In the latest chapter of what is undoubtedly Warner Bros. Entertainment’s biggest PR debacle since former chairman and CEO Kevin Tsujihara was outed as a sexual predator, Ray Fisher, the actor who portrays Victor Stone/Cyborg in the DC Extended Universe, has taken to Twitter to accuse Warner Bros. of spreading misinformation regarding his role in the upcoming film The Flash.
The tweet came about the same day The Hollywood Reporter published an article detailing the current state of affairs between Fisher’s team and those at Warner Bros. Pictures. According to THR, WB upped its negotiated price for what’s described as a “three-scene appearance,” to which Fisher’s team requested double the amount of money. Fisher has called the legitimacy of this story, accusing the studio of feeding THR purposeful misinformation in hopes of distracting from their own transgressions and bringing Fisher’s integrity into question.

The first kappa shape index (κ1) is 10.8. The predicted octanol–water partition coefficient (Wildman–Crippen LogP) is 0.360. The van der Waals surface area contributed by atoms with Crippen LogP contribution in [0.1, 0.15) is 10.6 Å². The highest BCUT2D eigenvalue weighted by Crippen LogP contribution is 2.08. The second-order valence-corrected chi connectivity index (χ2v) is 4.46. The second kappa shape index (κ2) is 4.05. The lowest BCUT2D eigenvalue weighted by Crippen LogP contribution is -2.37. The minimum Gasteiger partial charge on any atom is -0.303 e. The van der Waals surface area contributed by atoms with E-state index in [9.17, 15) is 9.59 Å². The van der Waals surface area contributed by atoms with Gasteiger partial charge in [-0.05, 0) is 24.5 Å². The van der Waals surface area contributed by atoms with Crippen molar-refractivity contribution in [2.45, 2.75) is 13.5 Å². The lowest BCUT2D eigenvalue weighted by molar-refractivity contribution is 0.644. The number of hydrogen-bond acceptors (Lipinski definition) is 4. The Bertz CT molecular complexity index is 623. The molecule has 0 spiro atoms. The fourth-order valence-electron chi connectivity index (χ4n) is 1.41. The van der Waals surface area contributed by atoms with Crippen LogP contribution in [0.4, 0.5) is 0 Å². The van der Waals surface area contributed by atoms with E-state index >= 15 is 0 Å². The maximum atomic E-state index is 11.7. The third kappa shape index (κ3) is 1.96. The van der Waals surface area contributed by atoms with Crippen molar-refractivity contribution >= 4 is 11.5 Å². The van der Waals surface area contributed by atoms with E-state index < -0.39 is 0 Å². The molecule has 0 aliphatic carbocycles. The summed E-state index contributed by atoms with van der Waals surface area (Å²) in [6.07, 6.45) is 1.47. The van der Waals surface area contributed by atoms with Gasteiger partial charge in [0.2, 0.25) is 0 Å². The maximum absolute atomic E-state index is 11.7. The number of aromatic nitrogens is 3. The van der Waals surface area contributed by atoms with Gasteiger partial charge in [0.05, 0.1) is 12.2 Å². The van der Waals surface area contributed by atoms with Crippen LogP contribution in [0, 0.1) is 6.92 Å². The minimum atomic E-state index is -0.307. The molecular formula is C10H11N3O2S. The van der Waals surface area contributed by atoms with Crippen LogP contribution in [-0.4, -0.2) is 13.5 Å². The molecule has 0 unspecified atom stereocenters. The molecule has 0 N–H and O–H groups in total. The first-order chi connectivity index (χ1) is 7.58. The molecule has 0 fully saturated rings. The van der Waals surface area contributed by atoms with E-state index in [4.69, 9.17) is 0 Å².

The ongoing conflict between Fisher and WB is one with traces back to the well-chronicled reshoots of 2017’s Justice League that resulted in the infamous cut released in theaters, known colloquially among fans as “Josstice League”. The nickname comes from the fact that after Zack Snyder, following a family tragedy, departed post-production of his mostly complete film, then-DC Films heads Geoff Johns and Jon Berg brought on The Avengers and Avengers: Age of Ultron director Joss Whedon to write and direct a reported 80 pages of new scenes in a move that can only be described as opportunistic.
According to Fisher, Whedon’s treatment of the film’s cast and crew was “gross, abusive, unprofessional, and completely unacceptable,” and the Buffy the Vampire Slayer creator was “enabled, in many ways, by Geoff Johns and Jon Berg.”
The story, well-chronicled by pop-culture news outlets such as ComicBook.com and Variety, has gained enough traction that current CEO of Warner Bros. Entertainment’s parent company WarnerMedia, Jason Kilar, has begun conducting a full official investigation into the claims. On September 22, Fisher shared an article written by The Hollywood Reporter’s Katie Kilkenny about Kilar’s findings.
Time will tell how this story plays out. However, if you want to know where TCN stands on this issue, a simple hashtag should clear up confusion: #WeStandWithRayFisher.